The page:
FIG. 3b represents the particular system as designed. An audio input is supplied to the filter (M1), the filter output is supplied to amplifier (M2), and the output of amplifier is supplied to an audio output. Two knobs on user interface 42 (labeled “f” and “%”) are shown which are configured to control the frequency of the filter module M1 and the percent amplification of the amplification module M2, respectively.
In the depiction of the particular designed system shown in FIG. 3b, a dashed line is used to show the connection between the filter M1 and the amp M2. In addition, a dashed line is shown to connect the audio input of the particular system to the filter M1 and a dashed line is shown to connect the amp M2 to the audio output. Finally, a dashed line is shown to connect control knob f with filter M1 and another dashed line is shown to connect control knob % to amp M2.
As noted, the particular system of FIG. 3b is implemented in the DSP 40 of FIG. 3a. The dashed lines used in the depiction of FIG. 3b thus represent that the connections for the particular system are implemented on the DSP 40 as described above and, in particular, via the processor P of the DSP 40. Thus, the processor P is also shown in ghost in FIG. 3b. In addition, although the components used in the particular system are the only ones shown in FIG. 3b, the other components of the DSP (i.e., the phase shifter module M3, other external inputs and outputs, control knobs on the user interface, etc.) exist but are dormant.
The user tests the particular system shown in FIG. 3b as implemented in the DSP of FIG. 3a. Presuming that the user is satisfied with the particular system designed, the specifications for the particular system are sent to a manufacturer to be built as a separate stand alone system. The specification is comprised of how the various modules, interfaces and controls of the DSP shown in FIG. 3a are configured to implement the system shown in FIG. 3b. These specifications may be sent to the manufacturer in hardcopy form or via software, such as the software program developed by the user on the PC of FIG. 3a when designing the particular system.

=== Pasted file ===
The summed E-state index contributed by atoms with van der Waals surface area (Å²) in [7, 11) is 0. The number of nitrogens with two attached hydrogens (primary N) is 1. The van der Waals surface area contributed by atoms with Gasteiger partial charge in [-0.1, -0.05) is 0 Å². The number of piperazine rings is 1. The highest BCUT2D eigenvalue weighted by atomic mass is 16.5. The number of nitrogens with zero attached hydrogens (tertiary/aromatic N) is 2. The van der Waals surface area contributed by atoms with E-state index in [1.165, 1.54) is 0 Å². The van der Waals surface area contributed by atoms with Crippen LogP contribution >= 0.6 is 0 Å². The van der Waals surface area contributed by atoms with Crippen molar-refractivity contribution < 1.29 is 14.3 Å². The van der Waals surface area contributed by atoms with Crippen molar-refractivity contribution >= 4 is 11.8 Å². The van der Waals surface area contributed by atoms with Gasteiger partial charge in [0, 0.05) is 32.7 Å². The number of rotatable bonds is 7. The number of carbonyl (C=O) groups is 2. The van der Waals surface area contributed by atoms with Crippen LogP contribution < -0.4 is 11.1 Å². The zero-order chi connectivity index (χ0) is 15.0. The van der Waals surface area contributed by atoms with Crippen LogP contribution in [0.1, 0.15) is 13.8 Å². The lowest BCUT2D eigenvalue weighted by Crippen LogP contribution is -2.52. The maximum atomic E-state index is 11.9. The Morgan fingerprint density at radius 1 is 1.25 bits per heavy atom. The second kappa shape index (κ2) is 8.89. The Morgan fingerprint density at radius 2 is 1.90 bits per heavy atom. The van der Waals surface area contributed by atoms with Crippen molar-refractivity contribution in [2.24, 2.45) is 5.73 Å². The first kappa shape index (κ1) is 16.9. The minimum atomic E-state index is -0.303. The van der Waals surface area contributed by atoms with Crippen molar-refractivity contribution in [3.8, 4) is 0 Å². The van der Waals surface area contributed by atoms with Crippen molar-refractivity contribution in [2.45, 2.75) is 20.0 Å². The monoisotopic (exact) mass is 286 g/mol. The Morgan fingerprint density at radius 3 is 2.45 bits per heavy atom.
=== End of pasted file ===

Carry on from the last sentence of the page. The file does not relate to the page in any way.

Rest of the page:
In addition, a layout of the control panel for the control knobs of the filter and amp are designed by the user and sent to the manufacturer. Where the manufacturer offers a number of front panels each having a established configuration of knobs, buttons, displays, etc., the user selects one. The user adapts the design of the particular system so that the control knobs of the filter and amp correspond to the particular knobs, etc. of that particular configuration. The user provides the function label, calibration, etc. for each knob, button, display, etc. on the selected panel.
In this example, only two knobs are shown as needed for the particular system on the user interface. The two knobs from interface 42 are shown in FIG. 3b as configured to provide control inputs to the filter M1 and amp M2 modules. Thus, if one of the panels offered by the manufacturer has three knobs and a display meter, as shown in FIG. 3c for example, the user might adapt the particular system designed so that one of the knobs (labeled “f(Hz)”) will control the frequency of the filter M1 and another (labeled “%”) will control the percentage of amplification of the amp M2, as shown in FIG. 3d, for example. The third knob and the meter might be left inactive, as shown in FIG. 3d. Alternatively, the user might adapt the system so that the frequency of the filter M1 and percentage of the amplification of the amp M2 can be displayed on the meter, and adapt the third knob (labeled “Display” and having positions “f” and “%”) so that it selects which of the two parameters is displayed, as shown in FIG. 3e. The display thus displays the parameter selected using the third knob.